E-learning beneficial to health professionals
Electronic learning (e-learning) could help millions of students to train as healthcare professionals across the globe, according to a new study.
The research, commissioned by the World Health Organisation (WHO) and conducted by Imperial College London (ICL), set out to evaluate the effectiveness of e-learning for undergraduate health professional education.
A recent report released by the WHO revealed that the world is short of 7.2 million healthcare professionals, with this figure rising.
The ICL team looked at online learning requiring an internet connection, and then offline learning delivered by a CD-ROM or USB stick.
Drawn from 108 studies, the findings revealed that students learn skills and acquire knowledge through online and offline e-learning just as well or better than they do through more traditional methods of teaching.
It was suggested that a combination of e-learning and traditional training may be the most beneficial to aspiring doctors and nurses, rather than just e-learning courses, as it will enable them to also acquire practical skills.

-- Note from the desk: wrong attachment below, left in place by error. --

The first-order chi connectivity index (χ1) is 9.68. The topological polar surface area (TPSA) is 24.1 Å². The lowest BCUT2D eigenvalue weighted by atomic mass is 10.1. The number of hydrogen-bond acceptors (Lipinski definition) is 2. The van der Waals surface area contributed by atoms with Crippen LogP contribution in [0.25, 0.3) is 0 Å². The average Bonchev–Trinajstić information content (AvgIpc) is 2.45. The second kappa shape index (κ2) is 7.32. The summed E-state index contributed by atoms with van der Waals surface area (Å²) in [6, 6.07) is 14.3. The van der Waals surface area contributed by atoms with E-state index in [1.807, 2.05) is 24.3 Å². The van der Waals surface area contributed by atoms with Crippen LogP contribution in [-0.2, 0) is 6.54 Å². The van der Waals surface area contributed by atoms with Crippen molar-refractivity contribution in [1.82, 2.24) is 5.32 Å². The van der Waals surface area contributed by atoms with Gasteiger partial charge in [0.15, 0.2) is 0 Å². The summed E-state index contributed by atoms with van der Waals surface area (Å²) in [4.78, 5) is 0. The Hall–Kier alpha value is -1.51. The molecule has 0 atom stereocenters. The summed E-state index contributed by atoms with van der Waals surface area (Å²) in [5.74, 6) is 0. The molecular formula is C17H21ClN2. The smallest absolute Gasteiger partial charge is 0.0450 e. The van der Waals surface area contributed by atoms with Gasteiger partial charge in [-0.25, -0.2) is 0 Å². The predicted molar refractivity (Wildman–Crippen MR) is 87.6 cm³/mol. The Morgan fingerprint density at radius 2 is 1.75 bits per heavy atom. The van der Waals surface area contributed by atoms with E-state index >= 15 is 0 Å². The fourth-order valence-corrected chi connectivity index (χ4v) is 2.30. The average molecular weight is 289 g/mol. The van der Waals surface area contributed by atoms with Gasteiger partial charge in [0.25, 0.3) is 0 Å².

Dr Josip Car, from the School of Public Health at ICL, said: "E-learning programmes could potentially help address the shortage of healthcare workers by enabling greater access to education, especially in the developing world where the need for more health professionals is greatest."
Mr Car continued by saying that challenges remain to be overcome, such as access to computers, internet connections and learning resources.
He urged universities to make e-learning programs and online resources widely available to students. It is hoped that this will help to address the need to train more health workers across the globe.
Virtual College work with a range of healthcare organisations to support the delivery of a Healthcare e-Academy. For more information, please visit: http://www.virtual-college.co.uk/e-academies/Healthcare.aspx